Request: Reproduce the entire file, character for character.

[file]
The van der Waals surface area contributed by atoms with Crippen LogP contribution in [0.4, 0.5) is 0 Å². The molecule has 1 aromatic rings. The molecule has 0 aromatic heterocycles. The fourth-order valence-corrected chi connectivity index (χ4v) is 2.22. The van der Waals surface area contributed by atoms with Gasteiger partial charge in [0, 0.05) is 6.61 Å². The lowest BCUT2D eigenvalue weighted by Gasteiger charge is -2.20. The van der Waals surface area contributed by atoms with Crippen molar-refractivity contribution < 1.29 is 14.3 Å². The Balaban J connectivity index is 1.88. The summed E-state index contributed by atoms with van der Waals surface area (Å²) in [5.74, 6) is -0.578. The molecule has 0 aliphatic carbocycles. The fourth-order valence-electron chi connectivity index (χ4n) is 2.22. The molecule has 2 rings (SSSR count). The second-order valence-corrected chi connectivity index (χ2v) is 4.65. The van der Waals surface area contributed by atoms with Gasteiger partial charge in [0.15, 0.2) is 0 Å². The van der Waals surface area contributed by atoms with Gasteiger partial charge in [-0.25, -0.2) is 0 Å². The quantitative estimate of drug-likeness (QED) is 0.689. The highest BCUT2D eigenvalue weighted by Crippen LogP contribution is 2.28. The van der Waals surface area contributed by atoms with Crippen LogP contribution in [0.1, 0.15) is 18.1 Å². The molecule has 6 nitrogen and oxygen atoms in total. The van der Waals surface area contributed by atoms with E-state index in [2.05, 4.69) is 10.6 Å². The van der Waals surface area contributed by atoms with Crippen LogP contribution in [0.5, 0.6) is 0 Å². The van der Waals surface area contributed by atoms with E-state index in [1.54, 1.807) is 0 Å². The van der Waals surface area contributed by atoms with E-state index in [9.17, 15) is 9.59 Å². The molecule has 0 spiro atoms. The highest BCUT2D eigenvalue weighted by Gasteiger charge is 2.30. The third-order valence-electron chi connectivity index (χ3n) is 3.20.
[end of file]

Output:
The van der Waals surface area contributed by atoms with Crippen LogP contribution in [0.4, 0.5) is 0 Å². The molecule has 1 aromatic rings. The molecule has 0 aromatic heterocycles. The fourth-order valence-corrected chi connectivity index (χ4v) is 2.22. The van der Waals surface area contributed by atoms with Gasteiger partial charge in [0, 0.05) is 6.61 Å². The lowest BCUT2D eigenvalue weighted by Gasteiger charge is -2.20. The van der Waals surface area contributed by atoms with Crippen molar-refractivity contribution < 1.29 is 14.3 Å². The Balaban J connectivity index is 1.88. The summed E-state index contributed by atoms with van der Waals surface area (Å²) in [5.74, 6) is -0.578. The molecule has 0 aliphatic carbocycles. The fourth-order valence-electron chi connectivity index (χ4n) is 2.22. The molecule has 2 rings (SSSR count). The second-order valence-corrected chi connectivity index (χ2v) is 4.65. The van der Waals surface area contributed by atoms with Gasteiger partial charge in [0.15, 0.2) is 0 Å². The van der Waals surface area contributed by atoms with Gasteiger partial charge in [-0.25, -0.2) is 0 Å². The quantitative estimate of drug-likeness (QED) is 0.689. The highest BCUT2D eigenvalue weighted by Crippen LogP contribution is 2.28. The van der Waals surface area contributed by atoms with Crippen LogP contribution in [0.1, 0.15) is 18.1 Å². The molecule has 6 nitrogen and oxygen atoms in total. The van der Waals surface area contributed by atoms with E-state index in [2.05, 4.69) is 10.6 Å². The van der Waals surface area contributed by atoms with Crippen LogP contribution in [0.5, 0.6) is 0 Å². The van der Waals surface area contributed by atoms with E-state index in [1.54, 1.807) is 0 Å². The van der Waals surface area contributed by atoms with E-state index in [9.17, 15) is 9.59 Å². The molecule has 0 spiro atoms. The highest BCUT2D eigenvalue weighted by Gasteiger charge is 2.30. The third-order valence-electron chi connectivity index (χ3n) is 3.20.